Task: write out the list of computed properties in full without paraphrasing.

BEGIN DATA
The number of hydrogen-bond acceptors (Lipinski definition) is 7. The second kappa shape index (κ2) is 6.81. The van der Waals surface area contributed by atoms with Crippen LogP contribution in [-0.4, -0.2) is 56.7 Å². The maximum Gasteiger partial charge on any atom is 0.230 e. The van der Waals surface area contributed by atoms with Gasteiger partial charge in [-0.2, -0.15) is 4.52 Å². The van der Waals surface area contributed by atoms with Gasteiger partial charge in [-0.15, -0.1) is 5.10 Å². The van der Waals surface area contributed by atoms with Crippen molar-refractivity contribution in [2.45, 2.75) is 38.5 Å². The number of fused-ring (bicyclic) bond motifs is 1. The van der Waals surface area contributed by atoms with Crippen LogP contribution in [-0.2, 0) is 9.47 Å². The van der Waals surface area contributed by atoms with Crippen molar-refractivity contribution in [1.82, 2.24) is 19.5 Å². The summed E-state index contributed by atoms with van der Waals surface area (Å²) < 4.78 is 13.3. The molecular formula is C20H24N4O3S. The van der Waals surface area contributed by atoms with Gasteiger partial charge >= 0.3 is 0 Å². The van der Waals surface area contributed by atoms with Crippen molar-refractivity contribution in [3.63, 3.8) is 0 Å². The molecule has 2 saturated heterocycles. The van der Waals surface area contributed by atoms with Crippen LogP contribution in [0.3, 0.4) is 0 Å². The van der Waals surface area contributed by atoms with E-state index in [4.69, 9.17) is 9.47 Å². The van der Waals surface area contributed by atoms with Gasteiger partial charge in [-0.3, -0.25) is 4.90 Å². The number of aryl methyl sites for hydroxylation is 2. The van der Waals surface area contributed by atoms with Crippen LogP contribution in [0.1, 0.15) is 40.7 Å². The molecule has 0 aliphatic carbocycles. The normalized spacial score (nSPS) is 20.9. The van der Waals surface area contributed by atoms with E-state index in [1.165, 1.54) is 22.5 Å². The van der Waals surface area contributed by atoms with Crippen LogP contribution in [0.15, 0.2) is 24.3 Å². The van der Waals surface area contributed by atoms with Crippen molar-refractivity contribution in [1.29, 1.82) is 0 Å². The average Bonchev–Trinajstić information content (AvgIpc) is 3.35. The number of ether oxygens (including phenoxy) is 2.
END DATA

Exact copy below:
The number of hydrogen-bond acceptors (Lipinski definition) is 7. The second kappa shape index (κ2) is 6.81. The van der Waals surface area contributed by atoms with Crippen LogP contribution in [-0.4, -0.2) is 56.7 Å². The maximum Gasteiger partial charge on any atom is 0.230 e. The van der Waals surface area contributed by atoms with Gasteiger partial charge in [-0.2, -0.15) is 4.52 Å². The van der Waals surface area contributed by atoms with Gasteiger partial charge in [-0.15, -0.1) is 5.10 Å². The van der Waals surface area contributed by atoms with Crippen molar-refractivity contribution in [2.45, 2.75) is 38.5 Å². The number of fused-ring (bicyclic) bond motifs is 1. The van der Waals surface area contributed by atoms with Crippen LogP contribution in [-0.2, 0) is 9.47 Å². The van der Waals surface area contributed by atoms with Crippen molar-refractivity contribution in [1.82, 2.24) is 19.5 Å². The summed E-state index contributed by atoms with van der Waals surface area (Å²) < 4.78 is 13.3. The molecular formula is C20H24N4O3S. The van der Waals surface area contributed by atoms with Gasteiger partial charge >= 0.3 is 0 Å². The van der Waals surface area contributed by atoms with Crippen molar-refractivity contribution in [3.63, 3.8) is 0 Å². The molecule has 2 saturated heterocycles. The van der Waals surface area contributed by atoms with Crippen LogP contribution in [0.3, 0.4) is 0 Å². The van der Waals surface area contributed by atoms with E-state index in [4.69, 9.17) is 9.47 Å². The van der Waals surface area contributed by atoms with Gasteiger partial charge in [-0.3, -0.25) is 4.90 Å². The number of aryl methyl sites for hydroxylation is 2. The van der Waals surface area contributed by atoms with Crippen LogP contribution in [0.1, 0.15) is 40.7 Å². The molecule has 0 aliphatic carbocycles. The normalized spacial score (nSPS) is 20.9. The van der Waals surface area contributed by atoms with E-state index in [1.165, 1.54) is 22.5 Å². The van der Waals surface area contributed by atoms with Crippen LogP contribution in [0.15, 0.2) is 24.3 Å². The van der Waals surface area contributed by atoms with Crippen molar-refractivity contribution in [1.29, 1.82) is 0 Å². The average Bonchev–Trinajstić information content (AvgIpc) is 3.35. The number of ether oxygens (including phenoxy) is 2.